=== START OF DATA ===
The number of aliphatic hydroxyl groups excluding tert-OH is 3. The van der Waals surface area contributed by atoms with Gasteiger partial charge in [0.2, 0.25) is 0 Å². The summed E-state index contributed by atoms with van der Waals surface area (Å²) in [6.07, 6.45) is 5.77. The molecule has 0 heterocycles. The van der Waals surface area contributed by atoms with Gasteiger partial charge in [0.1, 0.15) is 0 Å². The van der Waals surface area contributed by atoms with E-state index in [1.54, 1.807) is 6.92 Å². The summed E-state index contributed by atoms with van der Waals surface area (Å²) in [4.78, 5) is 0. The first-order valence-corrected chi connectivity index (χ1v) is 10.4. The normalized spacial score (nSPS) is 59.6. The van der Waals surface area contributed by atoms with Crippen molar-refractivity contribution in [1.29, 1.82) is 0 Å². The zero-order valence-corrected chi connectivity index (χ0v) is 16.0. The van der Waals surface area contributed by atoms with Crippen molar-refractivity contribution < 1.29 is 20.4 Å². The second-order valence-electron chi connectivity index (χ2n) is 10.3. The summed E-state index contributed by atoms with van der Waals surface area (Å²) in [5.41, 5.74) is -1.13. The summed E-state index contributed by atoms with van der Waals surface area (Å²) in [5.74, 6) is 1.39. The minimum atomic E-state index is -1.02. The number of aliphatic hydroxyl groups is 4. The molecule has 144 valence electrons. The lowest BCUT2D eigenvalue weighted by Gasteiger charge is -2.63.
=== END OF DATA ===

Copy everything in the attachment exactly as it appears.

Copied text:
The number of aliphatic hydroxyl groups excluding tert-OH is 3. The van der Waals surface area contributed by atoms with Gasteiger partial charge in [0.2, 0.25) is 0 Å². The summed E-state index contributed by atoms with van der Waals surface area (Å²) in [6.07, 6.45) is 5.77. The molecule has 0 heterocycles. The van der Waals surface area contributed by atoms with Gasteiger partial charge in [0.1, 0.15) is 0 Å². The van der Waals surface area contributed by atoms with E-state index in [1.54, 1.807) is 6.92 Å². The summed E-state index contributed by atoms with van der Waals surface area (Å²) in [4.78, 5) is 0. The first-order valence-corrected chi connectivity index (χ1v) is 10.4. The normalized spacial score (nSPS) is 59.6. The van der Waals surface area contributed by atoms with Crippen molar-refractivity contribution in [1.29, 1.82) is 0 Å². The zero-order valence-corrected chi connectivity index (χ0v) is 16.0. The van der Waals surface area contributed by atoms with Crippen molar-refractivity contribution < 1.29 is 20.4 Å². The second-order valence-electron chi connectivity index (χ2n) is 10.3. The summed E-state index contributed by atoms with van der Waals surface area (Å²) in [5.41, 5.74) is -1.13. The summed E-state index contributed by atoms with van der Waals surface area (Å²) in [5.74, 6) is 1.39. The minimum atomic E-state index is -1.02. The number of aliphatic hydroxyl groups is 4. The molecule has 144 valence electrons. The lowest BCUT2D eigenvalue weighted by Gasteiger charge is -2.63.